As if we didn’t already know Google was playing Big Brother, two separate reports published this month – one by the Associated Press and one by Digital Content Next – show that the Silicon Valley giant is tracking both Apple and Android phone user locations and activity, even when they have turned location services off.
As CNN’s Heather Kelly so eloquently reported, “short of chucking your phone into the river, shunning the internet, and learning to read paper maps again, there’s not much you can do to keep Google from collecting data about you.”
Not only are Google’s practices questionable, the company is downright deceptive, even lying to users. According to Google’s support page, “You can turn off Location History at any time. With Location History off, the places you go are no longer stored.” The Associated Press reported that this simply is not true “Even with Location History paused, some Google apps automatically store time-stamped location data without asking.“
While it isn’t a surprise to us that Google tracks user locations, interests and habits for advertising and political purposes, the statistics published by DCN, written by Vanderbilt University Professor Douglas Schmidt, are quite shocking.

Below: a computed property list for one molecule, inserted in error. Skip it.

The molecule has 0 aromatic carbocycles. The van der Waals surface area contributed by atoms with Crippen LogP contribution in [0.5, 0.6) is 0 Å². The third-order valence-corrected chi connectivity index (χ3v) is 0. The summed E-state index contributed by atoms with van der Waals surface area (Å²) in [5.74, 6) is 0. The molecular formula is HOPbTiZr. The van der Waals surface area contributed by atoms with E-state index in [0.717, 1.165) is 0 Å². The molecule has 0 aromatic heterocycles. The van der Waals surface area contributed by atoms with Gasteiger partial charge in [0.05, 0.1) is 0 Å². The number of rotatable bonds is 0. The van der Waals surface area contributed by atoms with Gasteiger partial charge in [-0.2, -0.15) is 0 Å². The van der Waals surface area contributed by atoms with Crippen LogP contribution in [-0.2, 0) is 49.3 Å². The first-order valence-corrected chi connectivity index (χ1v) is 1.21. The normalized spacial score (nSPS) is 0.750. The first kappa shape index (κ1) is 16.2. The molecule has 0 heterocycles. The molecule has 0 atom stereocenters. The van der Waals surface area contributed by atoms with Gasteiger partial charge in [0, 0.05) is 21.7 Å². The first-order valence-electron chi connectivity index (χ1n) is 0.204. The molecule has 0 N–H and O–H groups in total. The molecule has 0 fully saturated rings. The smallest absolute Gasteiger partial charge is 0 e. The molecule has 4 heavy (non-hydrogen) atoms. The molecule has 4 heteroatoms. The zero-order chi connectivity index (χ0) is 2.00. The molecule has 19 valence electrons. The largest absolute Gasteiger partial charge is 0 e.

According to Schmidt, “a dormant, stationary Android phone (with the Chrome browser active in the background) communicated location information to Google 340 times during a 24-hour period.”
Further, “Google has the ability to associate anonymous data collected through passive means with the personal information of the user. Google makes this association largely through advertising technologies, many of which Google controls. Advertising identifiers—which are purportedly “user anonymous” and collect activity data on apps and third-party webpage visits—can get associated with a user’s real Google identity through passing of device-level identification information to Google servers by an Android device.”
With Facebook and Twitter shouldering most of the criticism these days over their rampant censorship of conservative voices, it can be easy to forget about Google, one of the most influential actors with the deepest pockets in Silicon Valley that is trying to influence policy in Washington.
Knowing that Facebook, Google, Twitter and other Silicon Valley tech giants are manipulating user data without explicit consent for political, social and monetary gain, it is shocking that our representatives in Washington are considering a Congressional Review Act (CRA) that would allow these companies to regulate themselves.
Congress needs to strike down the current Net Neutrality CRA and instead work on legislation that puts consumers first and protects our privacy and freedom of speech.